Tragic Figures in King Lear by William Shakespeare Essay

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Tragic Figures - Good/Evil in King Lear King Lear, by William Shakespeare, is a tragic tale of filial conflict, personal transformation, and loss. The story revolves around the King who foolishly alienates his only truly devoted daughter and realizes too late the true nature of his other two daughters. A major subplot involves the illegitimate son of Gloucester, Edmund, who plans to discredit his brother Edgar and betray their father. With these and other major characters in the play, Shakespeare clearly asserts that human nature is either entirely good, or entirely evil. Some characters experience a transformative phase, where, by some trial or ordeal, their nature is profoundly changed. We shall examine Shakespeare's…show more content…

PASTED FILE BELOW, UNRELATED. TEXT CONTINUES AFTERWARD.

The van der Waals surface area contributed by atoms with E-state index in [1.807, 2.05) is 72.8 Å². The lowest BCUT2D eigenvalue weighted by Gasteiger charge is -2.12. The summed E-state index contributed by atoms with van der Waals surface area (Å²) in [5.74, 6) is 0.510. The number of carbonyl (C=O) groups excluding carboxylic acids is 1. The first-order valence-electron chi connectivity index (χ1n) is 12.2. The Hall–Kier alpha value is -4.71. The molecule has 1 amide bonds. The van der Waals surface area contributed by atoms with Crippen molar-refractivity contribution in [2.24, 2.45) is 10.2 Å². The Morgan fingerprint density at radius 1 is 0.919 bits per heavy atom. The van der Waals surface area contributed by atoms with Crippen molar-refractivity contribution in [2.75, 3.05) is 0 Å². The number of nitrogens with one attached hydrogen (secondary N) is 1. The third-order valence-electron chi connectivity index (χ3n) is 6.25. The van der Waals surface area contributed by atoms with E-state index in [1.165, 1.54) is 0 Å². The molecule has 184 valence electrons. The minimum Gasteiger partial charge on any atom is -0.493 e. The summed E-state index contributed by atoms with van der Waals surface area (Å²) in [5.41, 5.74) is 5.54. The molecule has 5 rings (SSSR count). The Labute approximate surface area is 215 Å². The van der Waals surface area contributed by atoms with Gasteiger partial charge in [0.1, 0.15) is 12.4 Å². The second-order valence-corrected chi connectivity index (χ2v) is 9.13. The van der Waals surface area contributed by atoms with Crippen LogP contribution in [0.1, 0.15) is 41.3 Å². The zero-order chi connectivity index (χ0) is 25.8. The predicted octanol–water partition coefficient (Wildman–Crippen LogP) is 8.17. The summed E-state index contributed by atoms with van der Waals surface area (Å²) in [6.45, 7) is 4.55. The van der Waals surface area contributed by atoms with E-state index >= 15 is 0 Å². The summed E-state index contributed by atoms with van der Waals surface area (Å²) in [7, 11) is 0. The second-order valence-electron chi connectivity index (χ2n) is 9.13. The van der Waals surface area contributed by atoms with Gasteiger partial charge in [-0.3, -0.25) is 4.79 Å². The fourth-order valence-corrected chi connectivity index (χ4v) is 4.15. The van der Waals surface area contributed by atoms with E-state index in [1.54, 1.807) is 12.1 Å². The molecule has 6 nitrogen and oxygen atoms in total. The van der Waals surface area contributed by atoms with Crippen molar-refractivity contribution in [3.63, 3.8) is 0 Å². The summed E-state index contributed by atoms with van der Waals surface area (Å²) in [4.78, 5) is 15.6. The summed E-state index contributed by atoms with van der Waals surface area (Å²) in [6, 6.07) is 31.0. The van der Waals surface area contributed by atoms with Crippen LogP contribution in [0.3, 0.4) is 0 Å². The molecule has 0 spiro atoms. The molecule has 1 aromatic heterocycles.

An impressive speech similar to her sisters' would have prevented much tragedy, but Shakespeare has tailored Cordelia's character in such a way that she could never consider such an act. Later in the play, Cordelia, now banished for her honesty, still loves her father and displays great compassion and grief for him in his suffering: O my dear father, restoration hang Thy medicine on my lips, and let this kiss Repair those violent harms that my two sisters Have in reverence made (IV, vii, 26-29). Cordelia could be expected to display bitterness or even satisfaction at her father's plight, which was his own doing. However, she still loves him, and does not fault him for the injustice he did her. Clearly, Shakespeare has crafted Cordelia as a character whose nature is entirely good, unblemished by any trace of evil throughout the entire play. As an example of one of the wholly evil characters in the play, we shall turn to the subplot of Edmund's betrayal of his father and brother. Edmund has devised a scheme to discredit his brother, Edgar, in the eyes of their father, Gloucester. Edmund is fully aware of the vileness of his own nature, and revels in it: This is the excellent foppery of the world, that when we are sick in fortune, often the surfeits of our own behaviour, we make guilty of our disasters the sun, the moon, and stars; as if we were villains on necessity;
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